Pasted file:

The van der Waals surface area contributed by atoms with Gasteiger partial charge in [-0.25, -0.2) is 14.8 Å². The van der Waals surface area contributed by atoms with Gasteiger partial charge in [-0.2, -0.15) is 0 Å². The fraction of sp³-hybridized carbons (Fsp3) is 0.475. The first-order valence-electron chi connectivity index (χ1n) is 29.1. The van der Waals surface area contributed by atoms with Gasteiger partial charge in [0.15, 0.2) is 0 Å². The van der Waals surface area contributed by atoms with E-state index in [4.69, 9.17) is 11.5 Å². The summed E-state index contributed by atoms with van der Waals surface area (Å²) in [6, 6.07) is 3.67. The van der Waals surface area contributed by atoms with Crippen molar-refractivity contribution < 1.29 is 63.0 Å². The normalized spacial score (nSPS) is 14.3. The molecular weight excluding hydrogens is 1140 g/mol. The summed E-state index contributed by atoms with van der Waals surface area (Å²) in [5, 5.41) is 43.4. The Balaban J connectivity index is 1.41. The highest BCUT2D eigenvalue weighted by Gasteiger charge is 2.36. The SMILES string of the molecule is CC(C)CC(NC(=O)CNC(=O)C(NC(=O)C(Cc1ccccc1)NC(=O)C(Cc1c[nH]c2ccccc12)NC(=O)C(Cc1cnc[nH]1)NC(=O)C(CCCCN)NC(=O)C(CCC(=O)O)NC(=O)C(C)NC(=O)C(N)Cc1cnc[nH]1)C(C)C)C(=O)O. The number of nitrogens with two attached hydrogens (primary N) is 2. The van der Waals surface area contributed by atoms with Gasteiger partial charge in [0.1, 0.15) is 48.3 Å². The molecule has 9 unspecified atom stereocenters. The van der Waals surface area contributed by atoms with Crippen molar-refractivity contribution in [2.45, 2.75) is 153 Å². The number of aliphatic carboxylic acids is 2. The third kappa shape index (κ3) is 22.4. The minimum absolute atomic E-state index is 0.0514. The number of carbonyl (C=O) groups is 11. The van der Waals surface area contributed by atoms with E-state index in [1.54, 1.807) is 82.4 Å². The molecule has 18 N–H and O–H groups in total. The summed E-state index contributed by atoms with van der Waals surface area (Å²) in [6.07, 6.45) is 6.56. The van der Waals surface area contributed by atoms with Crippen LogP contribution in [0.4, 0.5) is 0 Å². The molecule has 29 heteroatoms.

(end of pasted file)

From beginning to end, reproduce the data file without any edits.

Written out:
The van der Waals surface area contributed by atoms with Gasteiger partial charge in [-0.25, -0.2) is 14.8 Å². The van der Waals surface area contributed by atoms with Gasteiger partial charge in [-0.2, -0.15) is 0 Å². The fraction of sp³-hybridized carbons (Fsp3) is 0.475. The first-order valence-electron chi connectivity index (χ1n) is 29.1. The van der Waals surface area contributed by atoms with Gasteiger partial charge in [0.15, 0.2) is 0 Å². The van der Waals surface area contributed by atoms with E-state index in [4.69, 9.17) is 11.5 Å². The summed E-state index contributed by atoms with van der Waals surface area (Å²) in [6, 6.07) is 3.67. The van der Waals surface area contributed by atoms with Crippen molar-refractivity contribution < 1.29 is 63.0 Å². The normalized spacial score (nSPS) is 14.3. The molecular weight excluding hydrogens is 1140 g/mol. The summed E-state index contributed by atoms with van der Waals surface area (Å²) in [5, 5.41) is 43.4. The Balaban J connectivity index is 1.41. The highest BCUT2D eigenvalue weighted by Gasteiger charge is 2.36. The SMILES string of the molecule is CC(C)CC(NC(=O)CNC(=O)C(NC(=O)C(Cc1ccccc1)NC(=O)C(Cc1c[nH]c2ccccc12)NC(=O)C(Cc1cnc[nH]1)NC(=O)C(CCCCN)NC(=O)C(CCC(=O)O)NC(=O)C(C)NC(=O)C(N)Cc1cnc[nH]1)C(C)C)C(=O)O. The number of nitrogens with two attached hydrogens (primary N) is 2. The van der Waals surface area contributed by atoms with Gasteiger partial charge in [0.1, 0.15) is 48.3 Å². The molecule has 9 unspecified atom stereocenters. The van der Waals surface area contributed by atoms with Crippen molar-refractivity contribution in [2.45, 2.75) is 153 Å². The number of aliphatic carboxylic acids is 2. The third kappa shape index (κ3) is 22.4. The minimum absolute atomic E-state index is 0.0514. The number of carbonyl (C=O) groups is 11. The van der Waals surface area contributed by atoms with E-state index in [1.54, 1.807) is 82.4 Å². The molecule has 18 N–H and O–H groups in total. The summed E-state index contributed by atoms with van der Waals surface area (Å²) in [6.07, 6.45) is 6.56. The van der Waals surface area contributed by atoms with Crippen LogP contribution in [0.4, 0.5) is 0 Å². The molecule has 29 heteroatoms.